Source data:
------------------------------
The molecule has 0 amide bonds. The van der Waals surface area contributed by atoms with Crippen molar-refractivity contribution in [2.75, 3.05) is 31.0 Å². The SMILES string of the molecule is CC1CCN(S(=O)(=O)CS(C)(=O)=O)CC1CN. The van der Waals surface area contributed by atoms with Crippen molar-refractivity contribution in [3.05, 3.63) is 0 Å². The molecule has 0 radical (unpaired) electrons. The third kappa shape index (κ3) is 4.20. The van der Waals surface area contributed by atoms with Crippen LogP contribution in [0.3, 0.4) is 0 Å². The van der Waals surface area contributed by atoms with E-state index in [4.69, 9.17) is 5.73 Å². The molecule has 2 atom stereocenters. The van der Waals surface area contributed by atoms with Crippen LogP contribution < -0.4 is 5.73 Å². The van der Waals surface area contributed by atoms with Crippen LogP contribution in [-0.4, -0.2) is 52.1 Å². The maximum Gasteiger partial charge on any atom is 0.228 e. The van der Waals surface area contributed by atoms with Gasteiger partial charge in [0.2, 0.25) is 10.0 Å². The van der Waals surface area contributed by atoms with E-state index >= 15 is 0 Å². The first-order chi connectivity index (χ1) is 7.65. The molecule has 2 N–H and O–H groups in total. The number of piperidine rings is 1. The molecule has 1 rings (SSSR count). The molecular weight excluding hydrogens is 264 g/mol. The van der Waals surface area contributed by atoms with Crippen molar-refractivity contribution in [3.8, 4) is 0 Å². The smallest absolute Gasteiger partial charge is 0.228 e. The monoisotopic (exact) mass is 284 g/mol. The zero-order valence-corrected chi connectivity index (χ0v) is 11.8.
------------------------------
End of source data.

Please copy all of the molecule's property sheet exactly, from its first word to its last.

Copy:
The molecule has 0 amide bonds. The van der Waals surface area contributed by atoms with Crippen molar-refractivity contribution in [2.75, 3.05) is 31.0 Å². The SMILES string of the molecule is CC1CCN(S(=O)(=O)CS(C)(=O)=O)CC1CN. The van der Waals surface area contributed by atoms with Crippen molar-refractivity contribution in [3.05, 3.63) is 0 Å². The molecule has 0 radical (unpaired) electrons. The third kappa shape index (κ3) is 4.20. The van der Waals surface area contributed by atoms with Crippen LogP contribution in [0.3, 0.4) is 0 Å². The van der Waals surface area contributed by atoms with E-state index in [4.69, 9.17) is 5.73 Å². The molecule has 2 atom stereocenters. The van der Waals surface area contributed by atoms with Crippen LogP contribution < -0.4 is 5.73 Å². The van der Waals surface area contributed by atoms with Crippen LogP contribution in [-0.4, -0.2) is 52.1 Å². The maximum Gasteiger partial charge on any atom is 0.228 e. The van der Waals surface area contributed by atoms with Gasteiger partial charge in [0.2, 0.25) is 10.0 Å². The van der Waals surface area contributed by atoms with E-state index >= 15 is 0 Å². The first-order chi connectivity index (χ1) is 7.65. The molecule has 2 N–H and O–H groups in total. The number of piperidine rings is 1. The molecule has 1 rings (SSSR count). The molecular weight excluding hydrogens is 264 g/mol. The van der Waals surface area contributed by atoms with Crippen molar-refractivity contribution in [3.8, 4) is 0 Å². The smallest absolute Gasteiger partial charge is 0.228 e. The monoisotopic (exact) mass is 284 g/mol. The zero-order valence-corrected chi connectivity index (χ0v) is 11.8.